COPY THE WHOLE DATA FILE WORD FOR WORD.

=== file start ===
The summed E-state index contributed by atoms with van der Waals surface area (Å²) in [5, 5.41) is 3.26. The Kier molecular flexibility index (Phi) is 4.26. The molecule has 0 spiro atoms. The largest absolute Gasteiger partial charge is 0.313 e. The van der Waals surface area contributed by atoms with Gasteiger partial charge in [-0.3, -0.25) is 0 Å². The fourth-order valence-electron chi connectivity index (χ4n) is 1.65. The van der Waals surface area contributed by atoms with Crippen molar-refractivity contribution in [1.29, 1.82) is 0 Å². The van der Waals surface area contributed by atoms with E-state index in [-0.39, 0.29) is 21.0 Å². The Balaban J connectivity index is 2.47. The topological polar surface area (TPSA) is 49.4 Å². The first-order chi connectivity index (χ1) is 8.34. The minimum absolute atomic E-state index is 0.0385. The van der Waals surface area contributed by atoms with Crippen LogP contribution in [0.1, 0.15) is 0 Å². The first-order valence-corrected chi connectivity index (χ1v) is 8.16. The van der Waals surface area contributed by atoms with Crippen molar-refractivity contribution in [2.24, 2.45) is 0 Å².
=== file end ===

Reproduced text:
The summed E-state index contributed by atoms with van der Waals surface area (Å²) in [5, 5.41) is 3.26. The Kier molecular flexibility index (Phi) is 4.26. The molecule has 0 spiro atoms. The largest absolute Gasteiger partial charge is 0.313 e. The van der Waals surface area contributed by atoms with Gasteiger partial charge in [-0.3, -0.25) is 0 Å². The fourth-order valence-electron chi connectivity index (χ4n) is 1.65. The van der Waals surface area contributed by atoms with Crippen molar-refractivity contribution in [1.29, 1.82) is 0 Å². The van der Waals surface area contributed by atoms with E-state index in [-0.39, 0.29) is 21.0 Å². The Balaban J connectivity index is 2.47. The topological polar surface area (TPSA) is 49.4 Å². The first-order chi connectivity index (χ1) is 8.34. The minimum absolute atomic E-state index is 0.0385. The van der Waals surface area contributed by atoms with Crippen LogP contribution in [0.1, 0.15) is 0 Å². The first-order valence-corrected chi connectivity index (χ1v) is 8.16. The van der Waals surface area contributed by atoms with Crippen molar-refractivity contribution in [2.24, 2.45) is 0 Å².